Software vendor switch 'could save Pounds 10m'

March 26, 1999

Universities and colleges could save about Pounds 10 million a year by switching from Microsoft desktop applications to cheaper alternatives, according to a report published today. Annual savings for a large institution could be more than Pounds 100,000.

Commissioned by the funding bodies' Joint Information Systems Committee, the report goes through the reasons given for sticking to Microsoft software, and demolishes them one by one. One of the biggest obstacles to switching, it concedes, is academics' notorious resistance to having change forced upon them.

The report was prepared by independent consultant Alan Robiette for JISC's technology applications sub-committee. Dr Robiette has been information technology director at Oxford University, Warwick University and most recently the London Business School.

From a purely technical point of view Microsoft, Lotus and Corel all have "highly competent contenders" for the basic desktop suite of word processor, spreadsheet, presentation package and database. All vendors offer academic deals far below normal commercial prices but in six examples calculated in the report, the cheapest deal is from Lotus or Corel. Institutions can compare cost of ownership for the big three suites,using the calculator at The choices do not end there. Applix Office, originally a Unix suite, is now available for Windows 95, 98 and NT. Star Division's StarOffice is popular on the Linux platform but also available on Windows, Macintosh and Solaris.Students and others can download a free personal edition. The universities of Edinburgh and Oxford, and departments at Birmingham and Warwick have taken licences for StarOffice.

In the area of operating systems the study concludes that on Intel-architecture PCs there is no serious alternative to Microsoft's Windows products. Linux still cannot match the range of applications available for Windows, but the report says that within two years the open-source, Unix-like operating system could be a much more significant rival to Windows. Another potential challenger is Solaris, Sun's version of Unix, which is now available free for non-commercial use.

The study was prompted by fears that academic licence fees for Microsoft software were about to increase. Last year Microsoft began promoting Campus Agreement, a site licence scheme under which institutions pay an annual rental for the use of a bundle of software products. Microsoft says Campus Agreement is economical for institutions which standardise on its software. Many institutions felt they got better value under the volume-based Select 4 scheme. Select 4 prices were based either on the number of machines set up to run the software, or (with the option known as concurrency) the number of individuals allowed to use the software simultaneously.

The Select 4 contract has been extended after negotiations between Microsoft and the Combined Higher Education Software Team. Institutions can now sign up until November 30, 2001 although terms have not been made public.

Dr Robiette hopes that institutions will consider the financial arguments as well as intangible factors such as student attitudes. But he found that many IT staff did not want to think about it: "You could tell that they did not want to face the decision. They are the ones who will have to face the flak. What would be really interesting would be if in any institutions the financial officers begin to get the bit between their teeth."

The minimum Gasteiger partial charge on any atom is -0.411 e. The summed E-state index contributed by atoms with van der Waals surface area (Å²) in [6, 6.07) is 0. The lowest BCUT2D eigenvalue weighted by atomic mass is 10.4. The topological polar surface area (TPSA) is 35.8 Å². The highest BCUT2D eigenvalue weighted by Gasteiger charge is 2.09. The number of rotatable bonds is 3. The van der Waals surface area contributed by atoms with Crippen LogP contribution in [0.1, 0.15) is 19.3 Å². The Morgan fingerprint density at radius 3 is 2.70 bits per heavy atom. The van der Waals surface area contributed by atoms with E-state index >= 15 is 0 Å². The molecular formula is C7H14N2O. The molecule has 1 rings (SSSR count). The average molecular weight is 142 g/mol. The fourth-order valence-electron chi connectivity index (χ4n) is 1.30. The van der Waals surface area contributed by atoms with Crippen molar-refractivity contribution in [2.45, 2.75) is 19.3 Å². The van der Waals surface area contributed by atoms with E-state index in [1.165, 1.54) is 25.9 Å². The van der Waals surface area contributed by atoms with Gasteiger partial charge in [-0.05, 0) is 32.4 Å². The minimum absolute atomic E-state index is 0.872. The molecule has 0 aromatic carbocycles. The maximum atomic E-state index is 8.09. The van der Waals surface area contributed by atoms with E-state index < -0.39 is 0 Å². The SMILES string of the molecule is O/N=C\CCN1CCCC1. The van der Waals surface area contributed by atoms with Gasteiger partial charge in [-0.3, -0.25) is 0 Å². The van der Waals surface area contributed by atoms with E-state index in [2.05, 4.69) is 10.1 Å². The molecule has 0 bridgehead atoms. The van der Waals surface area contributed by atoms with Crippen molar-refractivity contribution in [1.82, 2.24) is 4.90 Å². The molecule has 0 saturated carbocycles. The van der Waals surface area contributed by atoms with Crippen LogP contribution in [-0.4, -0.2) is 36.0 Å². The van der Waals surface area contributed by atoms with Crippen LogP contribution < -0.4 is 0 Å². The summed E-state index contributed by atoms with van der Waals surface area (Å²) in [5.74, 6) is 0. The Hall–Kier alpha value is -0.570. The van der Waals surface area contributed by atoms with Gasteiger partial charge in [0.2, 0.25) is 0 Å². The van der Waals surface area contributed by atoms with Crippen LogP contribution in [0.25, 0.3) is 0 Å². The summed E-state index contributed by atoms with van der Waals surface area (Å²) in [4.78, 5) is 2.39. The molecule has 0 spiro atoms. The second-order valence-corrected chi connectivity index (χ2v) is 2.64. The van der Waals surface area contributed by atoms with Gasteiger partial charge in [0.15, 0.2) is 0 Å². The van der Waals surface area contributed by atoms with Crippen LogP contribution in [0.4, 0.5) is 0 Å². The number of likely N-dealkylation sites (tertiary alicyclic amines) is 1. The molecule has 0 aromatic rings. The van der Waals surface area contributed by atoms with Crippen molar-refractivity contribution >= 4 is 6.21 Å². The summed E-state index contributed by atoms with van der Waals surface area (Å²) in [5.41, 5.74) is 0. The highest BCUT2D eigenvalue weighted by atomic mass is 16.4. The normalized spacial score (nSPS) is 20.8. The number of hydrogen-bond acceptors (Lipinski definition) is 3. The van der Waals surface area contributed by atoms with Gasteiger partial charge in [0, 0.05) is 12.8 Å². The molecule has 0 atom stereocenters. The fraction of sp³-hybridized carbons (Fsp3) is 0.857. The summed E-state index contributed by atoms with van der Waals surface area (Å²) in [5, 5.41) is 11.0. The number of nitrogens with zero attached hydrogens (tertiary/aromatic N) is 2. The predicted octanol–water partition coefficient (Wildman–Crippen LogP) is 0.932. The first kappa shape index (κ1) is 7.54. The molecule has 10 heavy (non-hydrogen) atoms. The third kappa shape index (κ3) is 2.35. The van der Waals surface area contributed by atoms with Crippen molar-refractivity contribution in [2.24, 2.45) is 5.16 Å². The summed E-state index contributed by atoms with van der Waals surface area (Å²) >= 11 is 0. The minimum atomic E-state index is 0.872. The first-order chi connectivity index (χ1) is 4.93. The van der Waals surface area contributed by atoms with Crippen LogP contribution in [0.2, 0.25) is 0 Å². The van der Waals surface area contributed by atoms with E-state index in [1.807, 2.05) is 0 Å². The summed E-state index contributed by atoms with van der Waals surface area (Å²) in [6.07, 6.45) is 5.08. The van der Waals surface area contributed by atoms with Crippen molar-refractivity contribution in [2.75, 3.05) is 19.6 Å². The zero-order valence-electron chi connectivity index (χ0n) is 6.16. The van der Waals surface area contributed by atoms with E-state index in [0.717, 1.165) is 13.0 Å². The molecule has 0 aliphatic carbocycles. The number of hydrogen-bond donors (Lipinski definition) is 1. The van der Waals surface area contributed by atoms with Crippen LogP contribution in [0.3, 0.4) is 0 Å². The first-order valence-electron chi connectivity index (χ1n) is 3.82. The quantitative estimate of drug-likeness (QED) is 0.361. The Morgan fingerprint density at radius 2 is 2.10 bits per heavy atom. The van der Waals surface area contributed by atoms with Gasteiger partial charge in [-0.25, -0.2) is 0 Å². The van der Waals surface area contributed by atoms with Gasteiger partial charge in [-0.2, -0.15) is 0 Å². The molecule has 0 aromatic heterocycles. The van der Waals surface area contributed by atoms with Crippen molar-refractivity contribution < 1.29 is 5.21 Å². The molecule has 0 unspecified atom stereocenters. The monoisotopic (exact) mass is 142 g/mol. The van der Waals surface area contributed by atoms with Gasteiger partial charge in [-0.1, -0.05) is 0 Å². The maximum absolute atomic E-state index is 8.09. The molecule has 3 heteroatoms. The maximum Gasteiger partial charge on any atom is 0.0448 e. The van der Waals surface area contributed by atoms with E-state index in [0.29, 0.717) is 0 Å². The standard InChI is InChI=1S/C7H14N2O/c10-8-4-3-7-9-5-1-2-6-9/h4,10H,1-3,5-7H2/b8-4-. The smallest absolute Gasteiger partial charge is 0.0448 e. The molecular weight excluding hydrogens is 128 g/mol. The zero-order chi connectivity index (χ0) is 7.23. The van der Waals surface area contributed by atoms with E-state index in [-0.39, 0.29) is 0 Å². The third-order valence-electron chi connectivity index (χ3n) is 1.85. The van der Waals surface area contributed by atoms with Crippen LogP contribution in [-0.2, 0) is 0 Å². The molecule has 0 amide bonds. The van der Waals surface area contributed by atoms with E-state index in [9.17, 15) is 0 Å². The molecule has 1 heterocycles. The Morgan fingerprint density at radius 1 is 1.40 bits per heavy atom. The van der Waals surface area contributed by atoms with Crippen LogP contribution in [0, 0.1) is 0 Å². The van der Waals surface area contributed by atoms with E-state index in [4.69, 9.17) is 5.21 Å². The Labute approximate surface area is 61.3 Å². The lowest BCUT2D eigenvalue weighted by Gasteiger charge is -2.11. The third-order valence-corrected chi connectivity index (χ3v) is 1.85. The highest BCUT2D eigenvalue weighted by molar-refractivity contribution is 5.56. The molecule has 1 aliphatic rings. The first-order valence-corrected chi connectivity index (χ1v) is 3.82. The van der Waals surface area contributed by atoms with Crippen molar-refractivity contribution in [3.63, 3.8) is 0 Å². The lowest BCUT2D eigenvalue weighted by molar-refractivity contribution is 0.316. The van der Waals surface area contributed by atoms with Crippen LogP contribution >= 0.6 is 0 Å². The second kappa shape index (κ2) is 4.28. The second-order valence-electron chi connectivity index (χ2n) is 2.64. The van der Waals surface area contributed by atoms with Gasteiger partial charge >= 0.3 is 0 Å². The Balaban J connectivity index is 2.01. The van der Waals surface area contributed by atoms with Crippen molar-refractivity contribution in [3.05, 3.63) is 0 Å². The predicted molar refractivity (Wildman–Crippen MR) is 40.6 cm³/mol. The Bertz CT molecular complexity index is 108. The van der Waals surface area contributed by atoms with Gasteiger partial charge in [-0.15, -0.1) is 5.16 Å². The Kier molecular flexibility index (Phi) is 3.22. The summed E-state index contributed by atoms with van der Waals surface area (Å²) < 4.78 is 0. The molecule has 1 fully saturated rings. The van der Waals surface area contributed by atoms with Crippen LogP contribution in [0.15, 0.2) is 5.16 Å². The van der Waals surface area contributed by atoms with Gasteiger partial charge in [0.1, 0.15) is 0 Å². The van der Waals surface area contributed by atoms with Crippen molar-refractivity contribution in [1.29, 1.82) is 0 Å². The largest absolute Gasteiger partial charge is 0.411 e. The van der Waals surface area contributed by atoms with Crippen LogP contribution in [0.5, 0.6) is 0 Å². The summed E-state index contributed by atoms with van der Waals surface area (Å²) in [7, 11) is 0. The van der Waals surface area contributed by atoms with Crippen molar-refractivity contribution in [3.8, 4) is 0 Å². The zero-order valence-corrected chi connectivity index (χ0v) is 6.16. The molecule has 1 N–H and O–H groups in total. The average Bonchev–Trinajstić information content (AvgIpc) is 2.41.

Microsoft's competitors welcomed the report. Elizabeth Lawson, academic sales manager at Corel said: "It reinforces our message that there is an alternative and it is a cost effective alternative." Les O'Hara, business development manager at Lotus UK said: "Feature for feature there is not much between (the leading suites). It should come down to cost of ownership."



Why three institutions cannot easily switch Nottingham Trent University Locked into: Microsoft Exchange.

"Changing the email system for very large numbers of registered users is a daunting task."

Bretton Hall Locked into: Microsoft Word.

Revision of training materials, corporate style templates and major college documents "would require considerable effort".

Westhill College Locked into: Microsoft Office.

Retraining staff "more of a problem than students". Rewriting help sheets "would be a significant task, as the style of these relies on inclusion ofnumerous screen dumps".


Reasons given for staying with Microsoft, and the report's answers Academics and other staff will complain if forced to change.

Major office suites are so similar in style and features that the transition is far easier than the typical user would imagine.

Staff and potential recruits want to use the products which will make them employable when they leave. Students and prospective students want to use the products they will meet in the commercial environment when they graduate. Employers of graduating students will look for skills in those products.

Transferrable skills of staff and students could be improved by using other packages. It provides the opportunity to teach the philosophy behind the Windows interface. Users gain a deeper understanding and can master other packages with reduced training time.

Microsoft file formats are understood wherever you send your email or diskette.

Incompatibilities sometimes exist between versions of the same Microsoft application. As most other suppliers' products can import and export files in Microsoft formats, there is little advantage in using Microsoft applications. Solution: exchange files in portable formats (RTF, HTML or, in due course, XML).

Register to continue

Why register?

  • Registration is free and only takes a moment
  • Once registered, you can read 3 articles a month
  • Sign up for our newsletter
Please Login or Register to read this article.